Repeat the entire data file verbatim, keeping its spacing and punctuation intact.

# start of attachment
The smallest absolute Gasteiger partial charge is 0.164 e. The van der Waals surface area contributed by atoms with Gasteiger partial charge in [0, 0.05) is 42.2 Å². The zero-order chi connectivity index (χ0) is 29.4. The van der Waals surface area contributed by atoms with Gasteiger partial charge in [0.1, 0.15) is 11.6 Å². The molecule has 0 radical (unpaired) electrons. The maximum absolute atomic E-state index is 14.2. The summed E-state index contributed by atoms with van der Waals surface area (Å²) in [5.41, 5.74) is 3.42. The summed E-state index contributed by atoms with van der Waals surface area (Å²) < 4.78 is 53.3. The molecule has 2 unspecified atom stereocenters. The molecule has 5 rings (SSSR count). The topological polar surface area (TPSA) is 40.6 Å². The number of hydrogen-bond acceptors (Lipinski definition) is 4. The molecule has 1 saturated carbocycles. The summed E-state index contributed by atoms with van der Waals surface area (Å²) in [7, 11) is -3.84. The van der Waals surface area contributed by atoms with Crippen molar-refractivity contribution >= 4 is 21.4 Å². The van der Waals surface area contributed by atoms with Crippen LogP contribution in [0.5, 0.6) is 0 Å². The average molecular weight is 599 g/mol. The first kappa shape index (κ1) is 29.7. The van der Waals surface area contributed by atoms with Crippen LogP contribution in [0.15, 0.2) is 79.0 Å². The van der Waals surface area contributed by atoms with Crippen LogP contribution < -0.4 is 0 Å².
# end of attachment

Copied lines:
The smallest absolute Gasteiger partial charge is 0.164 e. The van der Waals surface area contributed by atoms with Gasteiger partial charge in [0, 0.05) is 42.2 Å². The zero-order chi connectivity index (χ0) is 29.4. The van der Waals surface area contributed by atoms with Gasteiger partial charge in [0.1, 0.15) is 11.6 Å². The molecule has 0 radical (unpaired) electrons. The maximum absolute atomic E-state index is 14.2. The summed E-state index contributed by atoms with van der Waals surface area (Å²) in [5.41, 5.74) is 3.42. The summed E-state index contributed by atoms with van der Waals surface area (Å²) < 4.78 is 53.3. The molecule has 2 unspecified atom stereocenters. The molecule has 5 rings (SSSR count). The topological polar surface area (TPSA) is 40.6 Å². The number of hydrogen-bond acceptors (Lipinski definition) is 4. The molecule has 1 saturated carbocycles. The summed E-state index contributed by atoms with van der Waals surface area (Å²) in [7, 11) is -3.84. The van der Waals surface area contributed by atoms with Crippen molar-refractivity contribution >= 4 is 21.4 Å². The van der Waals surface area contributed by atoms with Crippen LogP contribution in [0.5, 0.6) is 0 Å². The average molecular weight is 599 g/mol. The first kappa shape index (κ1) is 29.7. The van der Waals surface area contributed by atoms with Crippen LogP contribution in [0.15, 0.2) is 79.0 Å². The van der Waals surface area contributed by atoms with Crippen LogP contribution < -0.4 is 0 Å².